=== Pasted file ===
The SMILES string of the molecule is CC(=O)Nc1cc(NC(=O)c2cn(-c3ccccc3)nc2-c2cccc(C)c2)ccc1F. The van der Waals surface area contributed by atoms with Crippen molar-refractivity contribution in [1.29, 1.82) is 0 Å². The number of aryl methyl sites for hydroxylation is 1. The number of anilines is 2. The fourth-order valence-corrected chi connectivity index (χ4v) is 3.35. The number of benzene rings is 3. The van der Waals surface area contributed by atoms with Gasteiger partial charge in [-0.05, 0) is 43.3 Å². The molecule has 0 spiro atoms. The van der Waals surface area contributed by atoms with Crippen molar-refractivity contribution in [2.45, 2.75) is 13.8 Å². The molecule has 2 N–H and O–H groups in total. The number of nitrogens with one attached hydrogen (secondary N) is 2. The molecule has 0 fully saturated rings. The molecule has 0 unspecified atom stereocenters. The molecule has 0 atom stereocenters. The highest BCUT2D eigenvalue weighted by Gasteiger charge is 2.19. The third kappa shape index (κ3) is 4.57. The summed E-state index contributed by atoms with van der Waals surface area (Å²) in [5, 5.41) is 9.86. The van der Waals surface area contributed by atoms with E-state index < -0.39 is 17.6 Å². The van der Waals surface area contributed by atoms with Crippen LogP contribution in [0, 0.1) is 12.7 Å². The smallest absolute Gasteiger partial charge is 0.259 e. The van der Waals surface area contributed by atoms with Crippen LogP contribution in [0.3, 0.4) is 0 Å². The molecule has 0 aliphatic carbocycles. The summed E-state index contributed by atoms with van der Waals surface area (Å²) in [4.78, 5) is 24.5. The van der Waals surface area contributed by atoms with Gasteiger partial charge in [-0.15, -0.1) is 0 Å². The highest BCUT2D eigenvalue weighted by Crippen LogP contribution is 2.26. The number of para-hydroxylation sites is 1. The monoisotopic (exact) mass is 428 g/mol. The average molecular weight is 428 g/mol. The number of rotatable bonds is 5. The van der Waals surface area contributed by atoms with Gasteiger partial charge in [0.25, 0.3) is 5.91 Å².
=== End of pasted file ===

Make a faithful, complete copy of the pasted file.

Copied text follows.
The SMILES string of the molecule is CC(=O)Nc1cc(NC(=O)c2cn(-c3ccccc3)nc2-c2cccc(C)c2)ccc1F. The van der Waals surface area contributed by atoms with Crippen molar-refractivity contribution in [1.29, 1.82) is 0 Å². The number of aryl methyl sites for hydroxylation is 1. The number of anilines is 2. The fourth-order valence-corrected chi connectivity index (χ4v) is 3.35. The number of benzene rings is 3. The van der Waals surface area contributed by atoms with Gasteiger partial charge in [-0.05, 0) is 43.3 Å². The molecule has 0 spiro atoms. The van der Waals surface area contributed by atoms with Crippen molar-refractivity contribution in [2.45, 2.75) is 13.8 Å². The molecule has 2 N–H and O–H groups in total. The number of nitrogens with one attached hydrogen (secondary N) is 2. The molecule has 0 fully saturated rings. The molecule has 0 unspecified atom stereocenters. The molecule has 0 atom stereocenters. The highest BCUT2D eigenvalue weighted by Gasteiger charge is 2.19. The third kappa shape index (κ3) is 4.57. The summed E-state index contributed by atoms with van der Waals surface area (Å²) in [5, 5.41) is 9.86. The van der Waals surface area contributed by atoms with E-state index < -0.39 is 17.6 Å². The van der Waals surface area contributed by atoms with Crippen LogP contribution in [0, 0.1) is 12.7 Å². The smallest absolute Gasteiger partial charge is 0.259 e. The van der Waals surface area contributed by atoms with Crippen LogP contribution in [0.3, 0.4) is 0 Å². The molecule has 0 aliphatic carbocycles. The summed E-state index contributed by atoms with van der Waals surface area (Å²) in [4.78, 5) is 24.5. The van der Waals surface area contributed by atoms with Gasteiger partial charge in [-0.15, -0.1) is 0 Å². The highest BCUT2D eigenvalue weighted by Crippen LogP contribution is 2.26. The number of para-hydroxylation sites is 1. The monoisotopic (exact) mass is 428 g/mol. The average molecular weight is 428 g/mol. The number of rotatable bonds is 5. The van der Waals surface area contributed by atoms with Gasteiger partial charge in [0.25, 0.3) is 5.91 Å².